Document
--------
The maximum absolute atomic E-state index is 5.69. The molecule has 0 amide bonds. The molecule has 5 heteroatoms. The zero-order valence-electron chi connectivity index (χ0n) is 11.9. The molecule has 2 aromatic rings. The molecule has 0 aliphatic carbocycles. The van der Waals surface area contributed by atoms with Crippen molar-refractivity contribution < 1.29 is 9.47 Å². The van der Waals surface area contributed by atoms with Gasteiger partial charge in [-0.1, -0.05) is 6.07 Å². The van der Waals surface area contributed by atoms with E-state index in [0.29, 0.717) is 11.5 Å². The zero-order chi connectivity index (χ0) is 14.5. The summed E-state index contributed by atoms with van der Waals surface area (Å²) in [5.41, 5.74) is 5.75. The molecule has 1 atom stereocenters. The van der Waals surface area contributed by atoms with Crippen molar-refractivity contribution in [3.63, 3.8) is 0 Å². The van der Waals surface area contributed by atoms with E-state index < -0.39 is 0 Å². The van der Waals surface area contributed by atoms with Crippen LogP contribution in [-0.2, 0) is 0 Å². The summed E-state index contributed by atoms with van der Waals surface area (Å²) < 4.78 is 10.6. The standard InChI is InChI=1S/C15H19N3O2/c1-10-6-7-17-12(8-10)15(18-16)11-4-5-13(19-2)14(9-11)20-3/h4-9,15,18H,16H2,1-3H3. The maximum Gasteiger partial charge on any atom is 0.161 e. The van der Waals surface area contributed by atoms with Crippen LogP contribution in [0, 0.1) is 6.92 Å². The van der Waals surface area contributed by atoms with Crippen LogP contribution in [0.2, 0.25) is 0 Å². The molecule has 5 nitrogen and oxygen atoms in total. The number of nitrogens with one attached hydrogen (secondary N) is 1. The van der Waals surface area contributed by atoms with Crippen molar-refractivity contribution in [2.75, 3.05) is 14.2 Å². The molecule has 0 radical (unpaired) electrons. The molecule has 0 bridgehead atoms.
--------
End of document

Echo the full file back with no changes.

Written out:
The maximum absolute atomic E-state index is 5.69. The molecule has 0 amide bonds. The molecule has 5 heteroatoms. The zero-order valence-electron chi connectivity index (χ0n) is 11.9. The molecule has 2 aromatic rings. The molecule has 0 aliphatic carbocycles. The van der Waals surface area contributed by atoms with Crippen molar-refractivity contribution < 1.29 is 9.47 Å². The van der Waals surface area contributed by atoms with Gasteiger partial charge in [-0.1, -0.05) is 6.07 Å². The van der Waals surface area contributed by atoms with E-state index in [0.29, 0.717) is 11.5 Å². The zero-order chi connectivity index (χ0) is 14.5. The summed E-state index contributed by atoms with van der Waals surface area (Å²) in [5.41, 5.74) is 5.75. The molecule has 1 atom stereocenters. The van der Waals surface area contributed by atoms with Crippen molar-refractivity contribution in [3.63, 3.8) is 0 Å². The van der Waals surface area contributed by atoms with E-state index < -0.39 is 0 Å². The van der Waals surface area contributed by atoms with Crippen LogP contribution in [-0.2, 0) is 0 Å². The summed E-state index contributed by atoms with van der Waals surface area (Å²) < 4.78 is 10.6. The standard InChI is InChI=1S/C15H19N3O2/c1-10-6-7-17-12(8-10)15(18-16)11-4-5-13(19-2)14(9-11)20-3/h4-9,15,18H,16H2,1-3H3. The maximum Gasteiger partial charge on any atom is 0.161 e. The van der Waals surface area contributed by atoms with Crippen LogP contribution in [0, 0.1) is 6.92 Å². The van der Waals surface area contributed by atoms with Crippen LogP contribution in [0.2, 0.25) is 0 Å². The molecule has 5 nitrogen and oxygen atoms in total. The number of nitrogens with one attached hydrogen (secondary N) is 1. The van der Waals surface area contributed by atoms with Crippen molar-refractivity contribution in [2.75, 3.05) is 14.2 Å². The molecule has 0 radical (unpaired) electrons. The molecule has 0 bridgehead atoms.